Yes, I think crony capitalism can lurk behind trusts and such. I believe tax havens are more for minimizing taxes, but that doesn't preclude using them to mask crony capitalism. Off-shoring may also be used to avoid regulations. It's not clear to me what you are asking about the stock market.

Link to post
Share on other sites

Well, the desired separation is certainly impossible, but for different reasons. Political institutions dictate what form a society will take, so there really isn't any separation between "government" on one hand and "the economy" on the other. In laissez-faise, there is a set of laws that outline what is and is not permissible, and these laws are imposed on others who very well may want different ones.

As to "crony capitalism", I do not like to use it. Some call patents an instance of "crony capitalism" and justify this label by stating that patents only exist through "state intervention" when the same is true of normal property. I can also imagine some opponents of laissez-faire referring to privatization and deregulation as cronyism, as well.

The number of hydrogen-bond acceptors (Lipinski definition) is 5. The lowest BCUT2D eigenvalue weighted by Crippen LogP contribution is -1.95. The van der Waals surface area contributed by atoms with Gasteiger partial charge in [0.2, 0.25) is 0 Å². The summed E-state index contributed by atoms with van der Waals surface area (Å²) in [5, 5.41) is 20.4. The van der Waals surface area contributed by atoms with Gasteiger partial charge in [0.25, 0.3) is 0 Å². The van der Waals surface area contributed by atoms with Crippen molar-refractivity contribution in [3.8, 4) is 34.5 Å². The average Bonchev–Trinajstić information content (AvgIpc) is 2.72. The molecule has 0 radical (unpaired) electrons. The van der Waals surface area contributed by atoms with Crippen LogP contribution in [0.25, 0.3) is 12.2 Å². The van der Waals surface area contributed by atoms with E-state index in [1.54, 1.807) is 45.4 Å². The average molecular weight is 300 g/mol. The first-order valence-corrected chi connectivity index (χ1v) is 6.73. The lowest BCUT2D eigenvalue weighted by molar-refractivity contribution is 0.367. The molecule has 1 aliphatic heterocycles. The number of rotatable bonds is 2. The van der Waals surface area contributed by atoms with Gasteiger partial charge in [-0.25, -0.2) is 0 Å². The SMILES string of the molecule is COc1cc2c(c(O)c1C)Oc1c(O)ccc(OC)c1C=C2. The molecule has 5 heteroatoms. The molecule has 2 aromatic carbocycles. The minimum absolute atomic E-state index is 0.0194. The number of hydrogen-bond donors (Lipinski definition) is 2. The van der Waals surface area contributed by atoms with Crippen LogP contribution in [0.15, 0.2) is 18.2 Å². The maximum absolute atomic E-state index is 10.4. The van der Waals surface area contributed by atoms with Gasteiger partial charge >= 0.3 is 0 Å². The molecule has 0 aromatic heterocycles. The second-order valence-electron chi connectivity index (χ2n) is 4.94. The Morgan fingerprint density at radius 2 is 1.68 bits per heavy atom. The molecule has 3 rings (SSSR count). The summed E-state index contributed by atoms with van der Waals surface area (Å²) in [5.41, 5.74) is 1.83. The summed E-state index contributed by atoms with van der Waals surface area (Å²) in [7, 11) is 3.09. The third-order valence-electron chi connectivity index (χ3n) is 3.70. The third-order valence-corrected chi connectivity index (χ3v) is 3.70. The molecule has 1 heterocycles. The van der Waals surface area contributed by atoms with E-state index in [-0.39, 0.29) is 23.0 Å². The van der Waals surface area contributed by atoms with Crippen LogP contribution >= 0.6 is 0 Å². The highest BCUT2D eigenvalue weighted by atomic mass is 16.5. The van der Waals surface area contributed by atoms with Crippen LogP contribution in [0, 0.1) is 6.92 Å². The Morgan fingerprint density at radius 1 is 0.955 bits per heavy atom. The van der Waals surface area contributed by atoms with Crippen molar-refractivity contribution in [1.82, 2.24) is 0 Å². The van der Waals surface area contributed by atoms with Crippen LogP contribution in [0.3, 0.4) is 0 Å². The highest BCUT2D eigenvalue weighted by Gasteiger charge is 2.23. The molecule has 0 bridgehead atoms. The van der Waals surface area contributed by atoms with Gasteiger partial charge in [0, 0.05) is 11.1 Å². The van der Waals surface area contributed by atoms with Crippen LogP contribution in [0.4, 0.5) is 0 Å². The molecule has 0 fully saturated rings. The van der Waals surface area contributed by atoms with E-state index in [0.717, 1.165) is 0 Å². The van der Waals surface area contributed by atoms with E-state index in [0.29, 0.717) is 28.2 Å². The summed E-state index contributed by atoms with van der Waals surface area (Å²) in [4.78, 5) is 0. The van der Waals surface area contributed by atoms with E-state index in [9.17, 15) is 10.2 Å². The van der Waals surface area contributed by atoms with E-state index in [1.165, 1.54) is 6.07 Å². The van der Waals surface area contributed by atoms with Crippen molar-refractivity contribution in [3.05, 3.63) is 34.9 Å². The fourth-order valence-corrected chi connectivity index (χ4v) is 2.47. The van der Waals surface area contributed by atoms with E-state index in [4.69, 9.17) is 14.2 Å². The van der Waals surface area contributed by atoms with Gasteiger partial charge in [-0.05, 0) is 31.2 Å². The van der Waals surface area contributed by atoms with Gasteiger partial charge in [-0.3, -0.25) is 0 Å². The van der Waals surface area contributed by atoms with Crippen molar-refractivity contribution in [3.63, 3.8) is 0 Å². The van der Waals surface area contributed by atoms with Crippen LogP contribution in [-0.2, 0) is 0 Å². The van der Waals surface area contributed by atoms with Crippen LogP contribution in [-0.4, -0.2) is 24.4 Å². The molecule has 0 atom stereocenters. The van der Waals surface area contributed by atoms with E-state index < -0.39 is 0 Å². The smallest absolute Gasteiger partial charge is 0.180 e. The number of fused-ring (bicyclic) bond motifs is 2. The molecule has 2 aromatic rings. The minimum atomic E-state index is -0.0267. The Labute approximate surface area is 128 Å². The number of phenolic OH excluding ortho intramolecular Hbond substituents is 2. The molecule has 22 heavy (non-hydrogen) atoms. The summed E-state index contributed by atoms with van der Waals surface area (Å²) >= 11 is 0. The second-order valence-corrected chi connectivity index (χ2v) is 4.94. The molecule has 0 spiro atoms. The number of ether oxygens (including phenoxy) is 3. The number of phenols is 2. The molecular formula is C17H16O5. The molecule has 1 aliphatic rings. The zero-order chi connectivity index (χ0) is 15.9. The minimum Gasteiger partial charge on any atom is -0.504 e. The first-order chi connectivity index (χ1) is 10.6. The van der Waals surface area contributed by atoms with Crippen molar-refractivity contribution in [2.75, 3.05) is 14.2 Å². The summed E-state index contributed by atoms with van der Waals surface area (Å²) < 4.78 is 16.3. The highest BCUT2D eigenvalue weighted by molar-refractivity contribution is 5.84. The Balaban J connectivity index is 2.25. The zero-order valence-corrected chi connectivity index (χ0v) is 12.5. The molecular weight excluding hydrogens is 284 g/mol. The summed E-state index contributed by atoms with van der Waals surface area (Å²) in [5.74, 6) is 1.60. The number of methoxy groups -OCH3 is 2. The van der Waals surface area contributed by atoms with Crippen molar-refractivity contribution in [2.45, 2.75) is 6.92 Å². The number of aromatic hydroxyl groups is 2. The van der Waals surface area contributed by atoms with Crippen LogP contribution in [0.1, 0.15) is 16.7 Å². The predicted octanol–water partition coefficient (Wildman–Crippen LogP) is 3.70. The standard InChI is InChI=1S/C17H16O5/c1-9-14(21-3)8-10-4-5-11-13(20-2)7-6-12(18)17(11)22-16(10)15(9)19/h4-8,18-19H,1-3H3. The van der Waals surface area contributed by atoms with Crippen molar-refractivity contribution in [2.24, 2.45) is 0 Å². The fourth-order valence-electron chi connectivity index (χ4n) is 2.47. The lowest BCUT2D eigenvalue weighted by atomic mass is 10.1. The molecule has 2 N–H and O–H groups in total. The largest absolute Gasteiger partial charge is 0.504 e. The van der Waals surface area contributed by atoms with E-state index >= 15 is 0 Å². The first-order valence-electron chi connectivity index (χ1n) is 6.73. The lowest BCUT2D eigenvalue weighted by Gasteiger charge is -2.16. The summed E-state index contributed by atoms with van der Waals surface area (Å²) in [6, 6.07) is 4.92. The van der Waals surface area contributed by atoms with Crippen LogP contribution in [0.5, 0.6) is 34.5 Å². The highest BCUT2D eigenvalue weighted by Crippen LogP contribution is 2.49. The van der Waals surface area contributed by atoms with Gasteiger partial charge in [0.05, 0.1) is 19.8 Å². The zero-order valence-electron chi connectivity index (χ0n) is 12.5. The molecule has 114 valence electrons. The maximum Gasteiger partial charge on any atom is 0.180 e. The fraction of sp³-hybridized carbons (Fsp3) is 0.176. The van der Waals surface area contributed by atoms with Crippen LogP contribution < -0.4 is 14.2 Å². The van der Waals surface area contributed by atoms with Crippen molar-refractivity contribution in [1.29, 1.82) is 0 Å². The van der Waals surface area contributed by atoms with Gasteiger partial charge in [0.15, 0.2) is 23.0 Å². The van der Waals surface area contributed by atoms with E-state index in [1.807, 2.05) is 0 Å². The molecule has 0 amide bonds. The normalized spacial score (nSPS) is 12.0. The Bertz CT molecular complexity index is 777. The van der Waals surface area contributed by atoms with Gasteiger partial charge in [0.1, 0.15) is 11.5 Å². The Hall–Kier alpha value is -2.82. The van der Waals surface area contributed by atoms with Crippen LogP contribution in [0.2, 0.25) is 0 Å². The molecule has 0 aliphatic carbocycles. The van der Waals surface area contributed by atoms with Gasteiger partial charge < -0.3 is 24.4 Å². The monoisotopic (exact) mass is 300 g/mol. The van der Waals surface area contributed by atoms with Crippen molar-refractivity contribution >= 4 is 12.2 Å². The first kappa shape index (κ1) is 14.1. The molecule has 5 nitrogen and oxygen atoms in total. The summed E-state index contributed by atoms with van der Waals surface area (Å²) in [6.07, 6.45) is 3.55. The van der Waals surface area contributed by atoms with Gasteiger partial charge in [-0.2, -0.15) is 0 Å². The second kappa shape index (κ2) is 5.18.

Link to post
Share on other sites
On 12/4/2016 at 10:48 AM, anthony said:

I think it's an offshoot of 'special interest groups' and therefore, collectivism. When you, the state, start the rot by deeming by arbitrary, utilitarian or subjectively emotional 'standards' that certain 'groups' should be favored over others, it has to in practice extend to the economy, and select factions in industry and business. As a businessman, you're either in or out and your survival often depends on going along and getting in. I think the corruption is a two-way process, government of business and business of government, with no one prepared to call a halt.

And is egoism any less "arbitrary"?

Link to post
Share on other sites
16 hours ago, Samson Corwell said:

And is egoism any less "arbitrary"?